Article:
Building our audiences and listening to what they wanted and suggested, however, was indeed a main goal for us. The big stuff all came later and followed after the festival solidified its audience base and after it grew from a few hundred to tens of thousands in less than five years.
In later years, and as part of the team running the Calgary International Film Festival during its foundation years between 2000 and 2004, one of our main tasks was, once again, to increase and build our audience. Reaching out to the broadest sections of our community was a priority.
In other words, filling those seats for every film that we showed was a top priority, against which we measured our success and our failure. The festival now attracts over 35,000 people, in a city with less than one million.
In other words, public audience numbers are critical. Furthermore, they are indicative of whether a festival is doing what it is supposed to do for the community at large. These numbers in our local and national Egyptian festivals remain way under actual potentials.
Festivals in the major cities of Cairo and Alexandria (with populations of over 20 and 4 million people respectively), stagnate in their attraction of thousands of audience members instead of the tens of thousands expected in such a populous environment.
Aside from the films that get a lopsided publicity and attention from critics and organisers alike, most film screenings play to near empty theatres, and in most cases invited filmmakers have almost nobody to discuss their films with.
Just as I was putting the final touches on this article, I was told that films that were listed in the programme were indeed shown, but the screening was not actually open to the public!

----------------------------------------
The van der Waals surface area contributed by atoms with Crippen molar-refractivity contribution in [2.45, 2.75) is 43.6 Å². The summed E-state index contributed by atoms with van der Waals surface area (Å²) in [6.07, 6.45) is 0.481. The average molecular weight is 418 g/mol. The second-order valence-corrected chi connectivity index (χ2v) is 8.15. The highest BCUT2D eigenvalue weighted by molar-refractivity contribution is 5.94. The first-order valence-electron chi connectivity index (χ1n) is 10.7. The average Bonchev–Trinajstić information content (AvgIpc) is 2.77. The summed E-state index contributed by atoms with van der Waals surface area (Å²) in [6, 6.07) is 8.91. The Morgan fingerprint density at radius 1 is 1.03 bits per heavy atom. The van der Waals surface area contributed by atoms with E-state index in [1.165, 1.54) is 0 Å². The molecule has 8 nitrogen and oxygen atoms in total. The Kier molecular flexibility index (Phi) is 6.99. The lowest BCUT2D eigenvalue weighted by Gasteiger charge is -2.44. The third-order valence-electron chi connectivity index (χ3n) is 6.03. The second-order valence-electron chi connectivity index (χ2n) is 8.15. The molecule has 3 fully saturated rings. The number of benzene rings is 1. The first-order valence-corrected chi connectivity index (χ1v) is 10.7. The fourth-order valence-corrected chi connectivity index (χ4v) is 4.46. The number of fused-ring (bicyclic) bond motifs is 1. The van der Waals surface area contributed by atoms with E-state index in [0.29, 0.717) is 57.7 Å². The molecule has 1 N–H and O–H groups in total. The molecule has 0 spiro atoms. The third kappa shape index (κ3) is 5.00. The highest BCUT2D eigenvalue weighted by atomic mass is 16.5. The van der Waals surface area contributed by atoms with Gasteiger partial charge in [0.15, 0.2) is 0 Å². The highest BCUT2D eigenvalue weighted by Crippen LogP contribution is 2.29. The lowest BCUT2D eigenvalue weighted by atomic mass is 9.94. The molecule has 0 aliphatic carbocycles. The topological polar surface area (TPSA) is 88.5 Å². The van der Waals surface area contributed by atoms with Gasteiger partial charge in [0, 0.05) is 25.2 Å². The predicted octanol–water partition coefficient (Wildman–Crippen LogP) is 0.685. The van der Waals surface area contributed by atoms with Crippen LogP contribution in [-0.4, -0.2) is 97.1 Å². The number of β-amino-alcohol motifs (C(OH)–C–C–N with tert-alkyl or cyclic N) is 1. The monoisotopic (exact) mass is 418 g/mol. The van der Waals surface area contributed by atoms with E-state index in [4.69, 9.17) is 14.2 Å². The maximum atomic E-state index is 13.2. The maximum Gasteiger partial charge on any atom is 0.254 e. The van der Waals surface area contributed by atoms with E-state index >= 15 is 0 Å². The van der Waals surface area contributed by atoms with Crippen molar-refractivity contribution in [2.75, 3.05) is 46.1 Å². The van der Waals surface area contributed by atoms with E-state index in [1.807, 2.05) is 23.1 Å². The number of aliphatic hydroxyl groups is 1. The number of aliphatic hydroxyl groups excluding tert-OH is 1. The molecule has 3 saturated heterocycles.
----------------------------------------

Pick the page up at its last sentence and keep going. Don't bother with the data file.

Nevertheless, over the last three years, some "brave" organisers in existing and burgeoning festivals, have been quite pro-active in the attempt to reverse what I will now describe as the "poor attendance syndrome" (I will not delve into details here for fear of personalising the issue).
In this respect, one needs to see the increased and conscious awareness of this problem among some festival directorships, and this resulting in some noticeable and welcome changes and successes.
Therefore, a strategy based on a well-planned and consistent audience growth is critical to the development of national and local film festival culture in Egypt. While there are many objective factors that indeed contribute to the case of poor attendance (political, ideological, cultural, etc.), there remain lots of other subjective and self-imposed problems that play into this dilemma.
Most importantly, there is need for systemic community outreach plans on the grassroots level, and through a well-developed and un-patronising publicity plans and campaigns, particularly within heavily populated sections of local city neighborhoods. Most importantly, people should feel wanted and at home in these festivals.
Moving beyond the screens of our Facebook friends and internet screens, and taking our publicity to the streets where real people live is fundamental in a community which still largely depends on, and respects direct interpersonal contact.
There are thousands of volunteers out there who are willing to help in such task; and it is our collective responsibility, as a film community, to ensure that this task is no longer relegated to the backburner of the organisational goals of festival administrations.
*Dr. Khouri is professor of film studies and founder of the Film Program at the American University in Cairo.